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We're finally a week away from the NBA Finals, and if things go according to plan, both the Lakers and the Pistons will wrap up their berths in the Finals on Monday and Tuesday. Both conference finals have been close enough that it's impossible to completely rule out a Wolves or Pacers comeback, but given their relative playoff inexperience, I think you can start banking on a Lakers-Pistons Finals.
It's 1989 all over again. The new school showtime (courtesy of Celebrity Justice) versus the new school bad boys (led by Big Ben, a guy who would've scared the hell out of Bill Lambeer and Dennis Rodman back in the day).
I won't bother reminding Insider readers that I picked the two teams to meet each other in the Finals at the start of the season and did again just a week before the playoffs again. If I'm staying true to my predictions, then I still have the Lakers winning in seven. Nothing I've seen changes that prediction. The Lakers have proved once again that when Shaq is focused L.A. will beat anyone.
With that said, I think the Pistons are really poised to give the Lakers a real scare. They're the only team in the East with a front line that can do something about Shaq and a backcourt that can handcuff Kobe. In fact, the only other teams in the league that can really make that claim are the Spurs and possibly the Kings. Still, I think that Larry Brown's refusal to get more creative offensively (by giving more playing time to guys like Mehmet Okur) will be the downfall of the Pistons.
Speaking of downfalls, have you ever heard such doomsday talk about two teams competing for an NBA title? Over the past week the Lakers and Pistons have grabbed plenty of headlines, not for what their doing on the court, but for what they might be doing off the court this summer. If Kobe Bryant wants out of L.A., his options might be limited. The speculation continues to gather steam in L.A. that Kobe Bryant may want out of there at the end of the season. It already seems like a given the Phil Jackson will be gone. Kobe, lately, looked like he'd be more willing to stay if Phil (and possibly Shaq) were shown the door. However, that was based, in part, on theories that Byron Scott (a close friend of Kobe's) would take over head coaching duties. Scott just took a job in New Orleans, squelching that rumor.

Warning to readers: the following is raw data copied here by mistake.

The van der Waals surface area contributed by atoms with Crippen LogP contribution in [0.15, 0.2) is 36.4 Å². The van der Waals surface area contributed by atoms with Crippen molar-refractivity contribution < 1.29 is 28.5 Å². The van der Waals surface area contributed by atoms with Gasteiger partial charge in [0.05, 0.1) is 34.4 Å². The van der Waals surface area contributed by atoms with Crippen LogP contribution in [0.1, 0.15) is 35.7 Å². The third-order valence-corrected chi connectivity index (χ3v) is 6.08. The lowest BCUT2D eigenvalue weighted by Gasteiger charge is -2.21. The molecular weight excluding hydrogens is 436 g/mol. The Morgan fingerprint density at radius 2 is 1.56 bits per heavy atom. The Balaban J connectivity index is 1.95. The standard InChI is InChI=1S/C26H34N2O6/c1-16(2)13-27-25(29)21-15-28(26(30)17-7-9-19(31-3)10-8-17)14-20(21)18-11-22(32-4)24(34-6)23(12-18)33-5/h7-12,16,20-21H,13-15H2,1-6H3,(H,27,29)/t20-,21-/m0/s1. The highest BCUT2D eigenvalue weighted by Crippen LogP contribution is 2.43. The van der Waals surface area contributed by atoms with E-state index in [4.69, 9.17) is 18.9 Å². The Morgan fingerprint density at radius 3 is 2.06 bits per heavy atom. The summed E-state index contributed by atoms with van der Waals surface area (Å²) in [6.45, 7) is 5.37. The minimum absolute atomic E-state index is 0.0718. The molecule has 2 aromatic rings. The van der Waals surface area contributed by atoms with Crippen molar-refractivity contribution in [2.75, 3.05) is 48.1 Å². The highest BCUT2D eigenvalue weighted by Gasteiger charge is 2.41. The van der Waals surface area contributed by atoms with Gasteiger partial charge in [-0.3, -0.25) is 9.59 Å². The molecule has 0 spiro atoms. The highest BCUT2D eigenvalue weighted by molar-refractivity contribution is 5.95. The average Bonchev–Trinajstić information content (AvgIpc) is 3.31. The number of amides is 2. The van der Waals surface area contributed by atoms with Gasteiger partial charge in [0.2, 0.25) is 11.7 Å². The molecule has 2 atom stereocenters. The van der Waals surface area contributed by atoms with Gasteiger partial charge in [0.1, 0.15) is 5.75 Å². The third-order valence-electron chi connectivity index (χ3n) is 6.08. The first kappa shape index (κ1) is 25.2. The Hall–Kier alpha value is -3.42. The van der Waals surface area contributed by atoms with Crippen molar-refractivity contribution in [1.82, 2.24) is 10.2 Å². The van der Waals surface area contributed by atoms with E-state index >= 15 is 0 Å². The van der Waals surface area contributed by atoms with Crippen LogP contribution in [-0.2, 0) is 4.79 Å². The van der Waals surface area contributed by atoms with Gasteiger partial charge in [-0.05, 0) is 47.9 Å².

This week, however, the speculation has turned again to Kobe leaving with "sources" close to Kobe telling everyone who will listen that he wants out. Two months ago, the rumor du jour was the Clippers, who have the free-agent money (and possibly the sign-and-trade chips -- Dwight Howard and Quentin Richardson anyone?) to make it happen. Now the high-level chatter in the league claims that it could be the Spurs or the Suns who take home the prize. That will be more difficult to accomplish without Kobe taking a pay cut.
For the Spurs to do it, they'd have to cut loose two valuable free agents -- Manu Ginobili and Hedo Turkoglu. They'd do it to get Kobe, but they'd be awfully thin everywhere else if they go that route. I know several top teams with lots of free-agent money to spend that would love for Ginobili and Turkoglu to be on the market.
For the Suns to get it done, they'd have to ship out their No. 7 pick and at least one big salary (Jahidi White's in the last year of his deal) to get the money they need to sign Kobe. Or, they could try to trade Shawn Marion to a team with cap space or a big man. The Suns are fiscally pretty conservative and probably don't won't both max contracts on their books.
A Marion-for-Mehmet Okur sign-and-trade swap might make sense for both the Suns and the Pistons if Kobe came on board. The Suns could easily slide Joe Johnson over to the three to make that happen. Ironically, moving Marion for cap space would open up enough room for them to sign one more decent free agent in the process